coming clean: eating disorders and body dysmorphia|kendra shiloh

(I’ll be talking about eating disorders and other similar issues in this post, and if this may be a trigger for you, maybe check out a different, more light hearted post on my site instead).


Every few posts or so I talk about a personal aspect of my life on here. I usually talk about personal topics in my poetry, glossing over it with figurative language as to not reveal too much. Today, I wanted to talk to you all about my struggle with eating disorders and body dysmorphia.

I’m almost certain that my issues surrounding my body image began in my childhood, but maybe I’ll elaborate on that part of the story another time. (if one of you are struggling with something similar to the things I talk about in this post, feel free to message me to talk more. I’d love to!)

My last relapse began in November 2017. I stopped eating for a day every once in a while, and when I did eat it was minimal. I began tracking my calories; forcing myself to eat such a small number every day. I lacked energy and motivation to get out of bed most days, but I thought all of that was okay because eventually, I would look good. But the problem was that I couldn’t come to terms with the fact that I’d never look “good enough”.  Every time I looked at myself I saw a worse version of me, and it began to eat me alive.

The change in my mindset happened gradually. I started eating two meals instead of one, and maybe a snack in between. I drank more water and started taking vitamins. I made small, but meaningful, changes to my attitude surrounding my body. This story doesn’t have a life-changing, amazing outcome to it. But I have learned a few things I wanna share with you all.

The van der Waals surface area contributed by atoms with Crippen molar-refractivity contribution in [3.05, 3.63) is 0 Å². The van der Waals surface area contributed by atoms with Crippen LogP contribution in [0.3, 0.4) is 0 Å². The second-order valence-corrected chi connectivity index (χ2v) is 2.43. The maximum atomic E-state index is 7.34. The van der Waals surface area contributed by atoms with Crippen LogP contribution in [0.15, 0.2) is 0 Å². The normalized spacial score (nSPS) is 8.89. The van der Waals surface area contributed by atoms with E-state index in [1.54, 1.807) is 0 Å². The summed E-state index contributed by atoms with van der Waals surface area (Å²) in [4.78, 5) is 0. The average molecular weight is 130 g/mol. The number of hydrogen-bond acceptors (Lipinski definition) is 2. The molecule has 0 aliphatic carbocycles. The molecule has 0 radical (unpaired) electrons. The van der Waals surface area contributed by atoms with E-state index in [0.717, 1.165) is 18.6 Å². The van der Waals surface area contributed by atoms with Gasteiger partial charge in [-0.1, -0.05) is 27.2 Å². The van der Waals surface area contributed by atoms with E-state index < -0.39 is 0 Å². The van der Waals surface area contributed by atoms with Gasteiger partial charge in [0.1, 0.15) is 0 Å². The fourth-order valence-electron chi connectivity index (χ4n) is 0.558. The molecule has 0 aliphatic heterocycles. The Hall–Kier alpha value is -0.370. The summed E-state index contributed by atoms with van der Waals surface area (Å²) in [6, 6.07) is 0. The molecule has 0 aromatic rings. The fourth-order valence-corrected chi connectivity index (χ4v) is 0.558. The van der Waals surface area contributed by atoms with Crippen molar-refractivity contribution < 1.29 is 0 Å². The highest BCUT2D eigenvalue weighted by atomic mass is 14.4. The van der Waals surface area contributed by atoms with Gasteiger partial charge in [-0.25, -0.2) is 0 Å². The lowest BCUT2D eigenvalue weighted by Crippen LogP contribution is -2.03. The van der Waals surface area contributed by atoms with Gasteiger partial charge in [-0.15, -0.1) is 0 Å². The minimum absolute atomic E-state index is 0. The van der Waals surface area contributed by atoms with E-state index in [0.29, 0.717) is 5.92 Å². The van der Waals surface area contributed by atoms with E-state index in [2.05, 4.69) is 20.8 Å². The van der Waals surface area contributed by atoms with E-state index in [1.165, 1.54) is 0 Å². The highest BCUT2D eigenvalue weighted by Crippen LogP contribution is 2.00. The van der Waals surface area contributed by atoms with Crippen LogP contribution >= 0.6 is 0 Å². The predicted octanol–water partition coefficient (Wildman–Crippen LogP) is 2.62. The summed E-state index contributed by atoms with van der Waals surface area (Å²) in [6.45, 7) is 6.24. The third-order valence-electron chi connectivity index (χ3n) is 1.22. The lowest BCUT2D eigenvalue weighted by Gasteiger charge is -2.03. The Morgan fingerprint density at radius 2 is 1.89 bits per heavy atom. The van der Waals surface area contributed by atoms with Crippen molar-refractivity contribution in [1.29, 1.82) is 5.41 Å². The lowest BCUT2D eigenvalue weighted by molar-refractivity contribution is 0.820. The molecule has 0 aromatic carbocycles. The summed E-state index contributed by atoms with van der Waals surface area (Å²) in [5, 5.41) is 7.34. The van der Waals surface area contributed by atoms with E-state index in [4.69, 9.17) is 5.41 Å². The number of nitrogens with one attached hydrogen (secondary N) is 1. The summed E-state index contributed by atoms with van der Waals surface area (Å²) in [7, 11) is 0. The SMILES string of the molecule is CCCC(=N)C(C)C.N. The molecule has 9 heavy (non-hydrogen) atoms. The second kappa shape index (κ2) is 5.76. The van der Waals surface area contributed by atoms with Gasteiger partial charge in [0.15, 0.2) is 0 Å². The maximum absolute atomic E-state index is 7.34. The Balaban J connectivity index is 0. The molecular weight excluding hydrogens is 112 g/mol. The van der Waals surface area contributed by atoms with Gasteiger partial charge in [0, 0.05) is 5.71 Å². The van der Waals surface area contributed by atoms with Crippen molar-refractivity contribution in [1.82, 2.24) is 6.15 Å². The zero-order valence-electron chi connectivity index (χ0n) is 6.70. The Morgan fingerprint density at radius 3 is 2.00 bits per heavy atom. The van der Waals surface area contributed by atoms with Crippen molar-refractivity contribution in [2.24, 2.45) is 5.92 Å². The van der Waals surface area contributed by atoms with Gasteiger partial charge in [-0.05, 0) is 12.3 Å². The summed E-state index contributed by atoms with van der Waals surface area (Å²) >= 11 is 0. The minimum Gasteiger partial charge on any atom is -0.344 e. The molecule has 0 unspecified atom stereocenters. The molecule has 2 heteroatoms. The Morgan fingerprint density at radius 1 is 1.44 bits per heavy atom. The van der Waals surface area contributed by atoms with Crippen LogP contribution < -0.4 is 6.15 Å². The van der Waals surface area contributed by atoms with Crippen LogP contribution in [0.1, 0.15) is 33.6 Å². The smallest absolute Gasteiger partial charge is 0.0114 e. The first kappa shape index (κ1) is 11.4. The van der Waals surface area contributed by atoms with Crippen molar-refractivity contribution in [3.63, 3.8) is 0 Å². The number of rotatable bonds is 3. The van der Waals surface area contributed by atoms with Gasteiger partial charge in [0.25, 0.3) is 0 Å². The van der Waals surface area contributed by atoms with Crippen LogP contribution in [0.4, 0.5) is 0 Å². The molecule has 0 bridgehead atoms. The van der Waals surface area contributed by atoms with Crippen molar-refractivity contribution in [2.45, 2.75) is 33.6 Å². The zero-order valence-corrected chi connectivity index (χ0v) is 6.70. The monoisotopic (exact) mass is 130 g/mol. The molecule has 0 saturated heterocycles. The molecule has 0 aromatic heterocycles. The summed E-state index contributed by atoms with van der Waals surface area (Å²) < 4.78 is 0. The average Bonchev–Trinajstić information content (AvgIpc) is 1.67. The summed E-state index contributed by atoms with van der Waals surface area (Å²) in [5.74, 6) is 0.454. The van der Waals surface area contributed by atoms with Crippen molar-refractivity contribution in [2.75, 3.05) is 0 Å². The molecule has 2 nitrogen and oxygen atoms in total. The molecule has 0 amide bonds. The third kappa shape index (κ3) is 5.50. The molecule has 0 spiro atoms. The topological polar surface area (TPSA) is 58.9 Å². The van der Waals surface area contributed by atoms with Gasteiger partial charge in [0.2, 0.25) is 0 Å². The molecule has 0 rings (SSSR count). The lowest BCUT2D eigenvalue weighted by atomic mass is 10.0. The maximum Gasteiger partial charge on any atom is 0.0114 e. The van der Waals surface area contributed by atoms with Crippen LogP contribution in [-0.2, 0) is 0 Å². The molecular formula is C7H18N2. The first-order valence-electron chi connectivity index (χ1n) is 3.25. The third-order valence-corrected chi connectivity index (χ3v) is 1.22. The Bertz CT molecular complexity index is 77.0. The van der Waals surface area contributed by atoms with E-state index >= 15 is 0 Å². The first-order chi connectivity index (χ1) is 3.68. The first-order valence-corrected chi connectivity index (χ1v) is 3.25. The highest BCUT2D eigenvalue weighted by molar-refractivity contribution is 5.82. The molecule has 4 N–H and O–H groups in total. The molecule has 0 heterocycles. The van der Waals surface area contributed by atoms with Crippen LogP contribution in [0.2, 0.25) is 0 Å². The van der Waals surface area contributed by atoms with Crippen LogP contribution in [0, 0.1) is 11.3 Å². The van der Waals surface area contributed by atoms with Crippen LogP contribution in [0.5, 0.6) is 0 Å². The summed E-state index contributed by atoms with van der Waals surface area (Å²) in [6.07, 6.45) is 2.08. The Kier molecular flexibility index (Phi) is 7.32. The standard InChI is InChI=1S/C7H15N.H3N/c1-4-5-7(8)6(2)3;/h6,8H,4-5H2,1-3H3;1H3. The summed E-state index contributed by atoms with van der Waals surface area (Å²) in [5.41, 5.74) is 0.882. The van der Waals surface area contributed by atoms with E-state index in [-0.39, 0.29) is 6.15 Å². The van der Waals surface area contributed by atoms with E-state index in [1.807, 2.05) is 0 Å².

1. Counting calories won’t make you lose weight.

I’m not recommending a diet, but if that’s something that you choose to do, counting calories is not the way to go. Sticking to a strict number of calories won’t guarantee you any weight loss, and I had to learn that the hard way. I was eating tons of carbs, but I stayed under my calorie count so all was well (all was not well). I’d suggest balancing your diet a bit more. But that does NOT mean restricting yourself. Instead of eating chips, candy, and cookies, maybe eat one and save the rest for another day. If you’re craving sugar, eat a sweet fruit like a tangerine instead of a hershey’s bar. Compromise.

2. The number on the scale doesn’t mean you’re healthy or “in shape”

For this one, I suggest looking at Olympic athletes. A  female athlete can weigh 200 pounds and be extremely healthy, because she’s a shot putter and her weight is mainly muscle that allows her to excel in her sport. A teenage girl suffering from anorexia may weigh 100 pounds, but lack the proper nutrients to be healthy. When I was at my lowest weight last winter, I was extremely unhealthy. I wasn’t getting the proper amount of anything, and I lacked energy even when I got 10 hours of sleep. Weight does not measure your health, and surely does not measure your worth.


Eating disorders aren’t easy by any stretch of the imagination. But there are ways to get help. You don’t have to face any of it alone. If any of you are going through something similar and feel alone, feel free to reach out, no matter what time of day it is. I love you guys, and I’ll see you all in a few days with a new post.

-kendra shiloh

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